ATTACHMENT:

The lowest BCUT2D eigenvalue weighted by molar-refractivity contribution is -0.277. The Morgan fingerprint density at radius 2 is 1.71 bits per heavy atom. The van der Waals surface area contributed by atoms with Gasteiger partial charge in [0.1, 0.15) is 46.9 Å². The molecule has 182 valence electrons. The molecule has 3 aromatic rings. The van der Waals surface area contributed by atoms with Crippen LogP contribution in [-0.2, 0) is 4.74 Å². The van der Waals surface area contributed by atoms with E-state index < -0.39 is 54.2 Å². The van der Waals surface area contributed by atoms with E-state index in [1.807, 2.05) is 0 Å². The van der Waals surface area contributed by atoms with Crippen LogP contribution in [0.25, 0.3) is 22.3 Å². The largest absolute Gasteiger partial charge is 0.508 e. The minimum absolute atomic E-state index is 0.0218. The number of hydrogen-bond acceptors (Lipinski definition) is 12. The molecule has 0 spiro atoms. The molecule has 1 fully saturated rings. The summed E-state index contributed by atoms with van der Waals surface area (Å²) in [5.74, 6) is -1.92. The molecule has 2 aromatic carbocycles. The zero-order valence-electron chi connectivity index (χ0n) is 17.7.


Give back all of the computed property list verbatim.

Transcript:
The lowest BCUT2D eigenvalue weighted by molar-refractivity contribution is -0.277. The Morgan fingerprint density at radius 2 is 1.71 bits per heavy atom. The van der Waals surface area contributed by atoms with Gasteiger partial charge in [0.1, 0.15) is 46.9 Å². The molecule has 182 valence electrons. The molecule has 3 aromatic rings. The van der Waals surface area contributed by atoms with Crippen LogP contribution in [-0.2, 0) is 4.74 Å². The van der Waals surface area contributed by atoms with E-state index < -0.39 is 54.2 Å². The van der Waals surface area contributed by atoms with E-state index in [1.807, 2.05) is 0 Å². The van der Waals surface area contributed by atoms with Crippen LogP contribution in [0.25, 0.3) is 22.3 Å². The largest absolute Gasteiger partial charge is 0.508 e. The minimum absolute atomic E-state index is 0.0218. The number of hydrogen-bond acceptors (Lipinski definition) is 12. The molecule has 0 spiro atoms. The molecule has 1 fully saturated rings. The summed E-state index contributed by atoms with van der Waals surface area (Å²) in [5.74, 6) is -1.92. The molecule has 2 aromatic carbocycles. The zero-order valence-electron chi connectivity index (χ0n) is 17.7.